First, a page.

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August 10, 1929


Author Affiliations


From the Department of Obstetrics and Gynecology, Western Reserve University School of Medicine, and the Lakeside Hospital.

JAMA. 1929;93(6):443-445. doi:10.1001/jama.1929.02710060019005

The diagnosis of uterine pregnancy is readily made after the first two months of gestation in the average case, and in experienced hands an almost positive diagnosis is often possible during the first eight weeks of pregnancy. It is often of importance to make an early diagnosis between normal pregnancy and various pathologic conditions, notably fibromyomas of the uterus, extra-uterine pregnancy, inflammatory tumors and ovarian cystoma. I wish to emphasize a sign that can be recognized by pelvic examination in a high percentage of cases in the first month of pregnancy.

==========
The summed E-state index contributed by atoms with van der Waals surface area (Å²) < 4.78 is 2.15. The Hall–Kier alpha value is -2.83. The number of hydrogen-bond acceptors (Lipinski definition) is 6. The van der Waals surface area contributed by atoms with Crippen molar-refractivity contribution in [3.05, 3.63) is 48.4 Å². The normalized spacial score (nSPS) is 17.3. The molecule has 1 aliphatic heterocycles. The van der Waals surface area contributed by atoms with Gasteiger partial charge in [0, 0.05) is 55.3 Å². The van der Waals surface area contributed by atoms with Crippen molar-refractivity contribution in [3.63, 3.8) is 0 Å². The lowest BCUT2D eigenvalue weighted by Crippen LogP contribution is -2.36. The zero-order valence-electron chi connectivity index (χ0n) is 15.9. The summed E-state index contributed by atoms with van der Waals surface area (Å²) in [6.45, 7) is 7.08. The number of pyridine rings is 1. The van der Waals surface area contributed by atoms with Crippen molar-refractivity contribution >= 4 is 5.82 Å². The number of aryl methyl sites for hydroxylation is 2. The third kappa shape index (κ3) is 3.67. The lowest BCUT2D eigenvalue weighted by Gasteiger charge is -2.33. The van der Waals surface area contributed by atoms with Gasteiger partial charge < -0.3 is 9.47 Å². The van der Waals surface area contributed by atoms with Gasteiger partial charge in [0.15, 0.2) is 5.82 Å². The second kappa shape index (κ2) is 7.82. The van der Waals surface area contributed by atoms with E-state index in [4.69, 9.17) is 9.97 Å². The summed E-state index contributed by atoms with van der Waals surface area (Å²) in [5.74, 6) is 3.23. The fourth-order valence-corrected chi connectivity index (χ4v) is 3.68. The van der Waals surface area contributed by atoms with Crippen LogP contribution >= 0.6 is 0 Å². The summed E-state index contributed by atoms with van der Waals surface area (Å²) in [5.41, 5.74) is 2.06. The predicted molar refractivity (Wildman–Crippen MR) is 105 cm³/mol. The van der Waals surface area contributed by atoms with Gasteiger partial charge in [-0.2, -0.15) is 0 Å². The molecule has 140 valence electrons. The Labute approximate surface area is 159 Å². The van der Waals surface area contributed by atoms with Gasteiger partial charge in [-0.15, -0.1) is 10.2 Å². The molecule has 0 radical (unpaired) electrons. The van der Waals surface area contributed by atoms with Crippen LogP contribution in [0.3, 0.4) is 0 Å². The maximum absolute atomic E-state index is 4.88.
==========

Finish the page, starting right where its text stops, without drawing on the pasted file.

Ordinarily, the statement is made in textbooks of obstetrics that the diagnosis under six weeks is extremely difficult, and the signs that appear during the first three months are usually called "presumptive evidences" of pregnancy. These consist of urinary disturbances, Chadwick's hyperemia of the vagina and vulva, changes in the size and consistency of the breasts, amenorrhea, morning nausea,